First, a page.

Now you don’t see gangs. Now you do.
Pulp readers are familiar with the past inability of Chapel Hill politicians and officials to recognize publicly the presence of gangs and gang members in southern Orange. (See Gangs in Southern Orange Stories.) “Facts optional” behavior is acceptable in southern Orange governance, particularly if it's in furtherance of local business interests. Gang presence has not been wanted… until now. Thus, gangs have not been present, despite warnings from outside southern Orange.
Gang presence now serves a governance purpose as a Halloween “devil inside the party” threatening public safety. Thus, gang members in Chapel Hill (at least as Halloween party visitors) now can be acknowledged.
Mayor Foy created the need for a scary bogeyman by declaring in August 2008. “I think the first thing is to make it clear to people that they're not invited. It's a local party. The trend is toward larger and larger crowds; the trend is toward longer and longer nights, and that's a trend that we need to reverse. We want Halloween to be an event that students and people in Chapel Hill can continue to enjoy, but we want to stop it from being regional or statewide.” See Pulp Foy Halloween Story.
In response, Police Chief Brian Curran and Recreation Director Butch Kisiah deliver the gang bogeyman on schedule. ”As the years have gone by we have observed fewer people in costume and more people who come for the sheer spectacle of the crowd. Many people come from out of town. Binge drinking prior to arriving on Franklin Street is common. Included in this crowd, unfortunately, are those who would look to take advantage of this situation in a mean, violent or criminal manner. We have observed over the past several years the addition of criminal street gang members mingling through the crowd.” See Herald Sun Halloween Story.
Town expenditures of $221,000 to subsidize a UNC student street party are complemented by a survey of local businesses indicating that money is lost by businesses during the Halloween event.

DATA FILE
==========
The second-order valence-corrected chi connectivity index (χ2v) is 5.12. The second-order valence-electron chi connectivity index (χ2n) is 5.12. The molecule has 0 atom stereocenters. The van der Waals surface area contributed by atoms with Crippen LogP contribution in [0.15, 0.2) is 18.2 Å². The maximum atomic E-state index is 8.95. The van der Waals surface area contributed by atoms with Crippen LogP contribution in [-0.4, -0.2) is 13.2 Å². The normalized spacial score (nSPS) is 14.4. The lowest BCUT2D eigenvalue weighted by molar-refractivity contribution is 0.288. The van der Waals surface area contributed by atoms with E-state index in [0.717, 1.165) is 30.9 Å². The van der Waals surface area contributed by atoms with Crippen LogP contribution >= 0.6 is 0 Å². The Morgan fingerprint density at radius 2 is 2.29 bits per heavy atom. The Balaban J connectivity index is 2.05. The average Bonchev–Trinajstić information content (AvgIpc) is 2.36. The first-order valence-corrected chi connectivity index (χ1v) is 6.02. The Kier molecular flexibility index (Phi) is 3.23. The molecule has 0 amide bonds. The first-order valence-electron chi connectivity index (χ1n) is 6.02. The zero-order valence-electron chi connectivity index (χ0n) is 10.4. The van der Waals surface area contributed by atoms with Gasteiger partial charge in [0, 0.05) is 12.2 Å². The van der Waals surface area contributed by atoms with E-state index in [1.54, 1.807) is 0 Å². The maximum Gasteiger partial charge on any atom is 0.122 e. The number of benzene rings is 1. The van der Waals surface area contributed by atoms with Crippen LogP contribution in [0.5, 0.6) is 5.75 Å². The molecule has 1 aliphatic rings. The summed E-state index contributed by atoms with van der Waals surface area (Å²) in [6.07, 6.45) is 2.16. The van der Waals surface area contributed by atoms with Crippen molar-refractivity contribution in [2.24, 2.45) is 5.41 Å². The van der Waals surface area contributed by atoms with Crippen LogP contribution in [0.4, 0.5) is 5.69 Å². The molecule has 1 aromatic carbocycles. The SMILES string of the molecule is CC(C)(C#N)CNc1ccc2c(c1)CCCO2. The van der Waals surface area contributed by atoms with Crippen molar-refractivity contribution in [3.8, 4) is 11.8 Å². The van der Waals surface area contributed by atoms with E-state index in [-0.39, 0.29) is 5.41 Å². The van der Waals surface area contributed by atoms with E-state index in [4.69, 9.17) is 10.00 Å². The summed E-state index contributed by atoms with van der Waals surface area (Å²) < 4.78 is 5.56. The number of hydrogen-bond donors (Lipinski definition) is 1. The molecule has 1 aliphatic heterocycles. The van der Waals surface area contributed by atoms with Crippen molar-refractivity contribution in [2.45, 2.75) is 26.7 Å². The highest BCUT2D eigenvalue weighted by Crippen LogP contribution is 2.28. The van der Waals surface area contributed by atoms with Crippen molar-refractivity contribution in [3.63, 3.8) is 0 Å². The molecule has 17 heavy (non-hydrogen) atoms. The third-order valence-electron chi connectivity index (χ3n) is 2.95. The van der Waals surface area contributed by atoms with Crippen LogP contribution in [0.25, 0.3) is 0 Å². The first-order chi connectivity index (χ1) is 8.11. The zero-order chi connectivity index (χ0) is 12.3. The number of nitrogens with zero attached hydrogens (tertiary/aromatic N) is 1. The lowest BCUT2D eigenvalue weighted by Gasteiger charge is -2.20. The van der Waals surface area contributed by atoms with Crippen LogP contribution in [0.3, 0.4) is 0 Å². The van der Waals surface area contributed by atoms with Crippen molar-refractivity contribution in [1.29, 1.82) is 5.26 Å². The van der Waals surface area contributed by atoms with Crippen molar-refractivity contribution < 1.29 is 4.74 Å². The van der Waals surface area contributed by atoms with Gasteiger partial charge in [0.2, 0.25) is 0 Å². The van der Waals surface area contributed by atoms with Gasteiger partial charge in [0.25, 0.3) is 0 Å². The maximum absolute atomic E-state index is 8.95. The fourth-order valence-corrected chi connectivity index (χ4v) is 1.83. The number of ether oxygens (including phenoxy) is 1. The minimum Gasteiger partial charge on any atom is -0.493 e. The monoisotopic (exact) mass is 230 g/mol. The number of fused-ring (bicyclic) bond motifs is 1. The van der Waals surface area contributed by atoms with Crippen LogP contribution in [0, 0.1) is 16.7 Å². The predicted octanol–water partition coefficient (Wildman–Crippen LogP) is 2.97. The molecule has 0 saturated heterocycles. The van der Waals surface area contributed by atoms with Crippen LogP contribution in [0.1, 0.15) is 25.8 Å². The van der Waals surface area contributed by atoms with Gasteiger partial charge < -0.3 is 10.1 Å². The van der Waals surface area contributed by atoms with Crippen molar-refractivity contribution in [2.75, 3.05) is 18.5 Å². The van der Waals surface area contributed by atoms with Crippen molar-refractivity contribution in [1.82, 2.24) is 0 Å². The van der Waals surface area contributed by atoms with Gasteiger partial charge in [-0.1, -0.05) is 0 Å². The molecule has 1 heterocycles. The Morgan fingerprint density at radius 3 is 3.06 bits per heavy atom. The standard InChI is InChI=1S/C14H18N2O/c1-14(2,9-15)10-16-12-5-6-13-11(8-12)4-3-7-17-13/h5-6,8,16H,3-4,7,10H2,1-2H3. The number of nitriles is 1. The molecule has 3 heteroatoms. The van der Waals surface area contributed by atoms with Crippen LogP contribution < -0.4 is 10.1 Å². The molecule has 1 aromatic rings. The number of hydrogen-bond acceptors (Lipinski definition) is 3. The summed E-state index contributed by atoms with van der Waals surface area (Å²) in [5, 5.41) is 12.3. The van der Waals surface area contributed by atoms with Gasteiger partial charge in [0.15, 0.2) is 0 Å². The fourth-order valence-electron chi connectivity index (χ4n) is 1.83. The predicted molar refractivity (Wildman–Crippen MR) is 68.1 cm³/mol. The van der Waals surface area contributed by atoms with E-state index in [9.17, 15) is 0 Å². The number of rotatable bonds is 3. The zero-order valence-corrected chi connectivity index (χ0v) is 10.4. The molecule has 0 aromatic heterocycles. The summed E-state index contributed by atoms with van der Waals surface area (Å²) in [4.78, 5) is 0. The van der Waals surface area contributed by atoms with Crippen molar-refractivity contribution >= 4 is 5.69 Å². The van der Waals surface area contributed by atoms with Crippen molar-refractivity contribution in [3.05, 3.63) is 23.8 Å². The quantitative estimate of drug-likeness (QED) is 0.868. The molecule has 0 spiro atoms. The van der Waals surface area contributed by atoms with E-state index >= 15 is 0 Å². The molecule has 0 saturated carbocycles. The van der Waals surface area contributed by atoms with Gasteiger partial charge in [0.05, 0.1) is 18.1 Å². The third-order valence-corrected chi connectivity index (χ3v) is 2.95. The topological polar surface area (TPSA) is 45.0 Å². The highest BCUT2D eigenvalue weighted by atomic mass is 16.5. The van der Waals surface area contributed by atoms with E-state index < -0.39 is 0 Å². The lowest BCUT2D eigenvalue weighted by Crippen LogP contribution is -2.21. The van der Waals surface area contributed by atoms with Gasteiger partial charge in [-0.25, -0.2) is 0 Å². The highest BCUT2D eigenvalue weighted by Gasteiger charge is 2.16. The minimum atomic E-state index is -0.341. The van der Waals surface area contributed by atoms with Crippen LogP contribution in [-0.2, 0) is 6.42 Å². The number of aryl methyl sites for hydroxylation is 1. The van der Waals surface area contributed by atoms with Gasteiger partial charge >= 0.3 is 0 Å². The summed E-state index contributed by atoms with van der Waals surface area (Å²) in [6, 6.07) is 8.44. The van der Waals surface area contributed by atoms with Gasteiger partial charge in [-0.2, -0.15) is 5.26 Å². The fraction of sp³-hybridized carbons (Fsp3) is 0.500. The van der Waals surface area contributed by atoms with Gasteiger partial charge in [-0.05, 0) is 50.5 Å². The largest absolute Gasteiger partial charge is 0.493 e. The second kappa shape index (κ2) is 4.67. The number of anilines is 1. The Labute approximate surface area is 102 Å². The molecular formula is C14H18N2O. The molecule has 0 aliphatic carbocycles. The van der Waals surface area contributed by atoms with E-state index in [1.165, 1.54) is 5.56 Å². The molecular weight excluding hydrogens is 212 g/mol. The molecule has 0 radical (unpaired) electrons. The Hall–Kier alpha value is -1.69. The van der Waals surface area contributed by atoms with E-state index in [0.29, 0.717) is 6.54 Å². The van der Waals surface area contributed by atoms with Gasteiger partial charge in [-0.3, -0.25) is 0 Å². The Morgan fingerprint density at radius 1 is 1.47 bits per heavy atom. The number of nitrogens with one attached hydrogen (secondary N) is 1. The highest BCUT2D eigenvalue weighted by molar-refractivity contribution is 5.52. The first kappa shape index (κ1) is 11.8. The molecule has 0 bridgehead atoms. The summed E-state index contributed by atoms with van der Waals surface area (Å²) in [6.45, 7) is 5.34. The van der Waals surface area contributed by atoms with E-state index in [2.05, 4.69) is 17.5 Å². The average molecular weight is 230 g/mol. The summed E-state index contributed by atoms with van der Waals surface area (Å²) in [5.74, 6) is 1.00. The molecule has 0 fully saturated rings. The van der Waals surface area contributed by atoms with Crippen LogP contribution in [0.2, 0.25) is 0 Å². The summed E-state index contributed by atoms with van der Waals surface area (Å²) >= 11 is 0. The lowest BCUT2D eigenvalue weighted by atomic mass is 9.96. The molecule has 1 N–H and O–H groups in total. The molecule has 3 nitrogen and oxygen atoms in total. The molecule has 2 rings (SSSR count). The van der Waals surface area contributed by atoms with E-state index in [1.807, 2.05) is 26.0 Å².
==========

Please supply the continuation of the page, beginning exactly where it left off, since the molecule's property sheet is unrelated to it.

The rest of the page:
No word on whether or not the sighted gang members are just wearing gangster Halloween costumes.
UNC ‘s waterless urinals, symbol of sustainability, turn out to create foul smells.
UNC will substitute ultra-low-flush devices for the odoriferous wonders installed in 2002. Deposits inside the waterless urinals have been blocking the plumbing system at times, leading to foul smells. Apparently other sustainability advocates have been discovering the same thing.
In addition, after installing the toilets, UNC modeled the maintenance costs for the urinals, which require expensive disposable maintenance cartridges. (See Daily Tar Heel Urinal Story.)
Meanwhile, the fact based negative experiences of UNC haven’t deterred the Carrboro Boa from calling for waterless urinals in all commercial construction projects in Carrboro. See Pulp Waterless Toilet Story.
No word on whether or not Alderman Jacquie Gist will take a recycled bike over to the UNC surplus yard to recycle the flushed waterless urinals.
Hammered earlier this year in announcement of an 11% tax increase (see Pulp Chapel Hill Tax Increase Story), Chapel Hill Mayor Foy asks faithful to approve issuing library expansion bonds without telling how much your taxes will rise.
Library supporters want to expand the town library (separate from the county library system) from 45,000 square feet to 65,000. The cost will be $16,000,000 in capital bonds and $1,000,000 more per year in operational costs.
Showing faith based governance, Mayor Foy supports the 2003 voter approved library expansion bonds and is asking town residents whether they're still willing to pay more for a larger library. To assist citizens in proving their faith in OPie governance, neither he nor the town staff has issued any estimate of how taxes would increase in response to issuing the bonds.
See N&O Library Story.
No word on when a unified, county-wide library system will be considered over redundant, Balkanized town and county library systems.
The recent drought of 2006-2008 was for the record books. In response to the drought, OWASA water customers cut back dramatically on their usage. Not only did that voluntary reduction stretch the water supply, it stretched OWASA finances as people paid less in water bills despite OWASA efforts to hit its customers with raised rates. (See Pulp OWASA Rate Story.)
To reward customers for their response, OWASA is increasing basic residential water rates, raising your bill by 10%.
Off-peak Winter Rates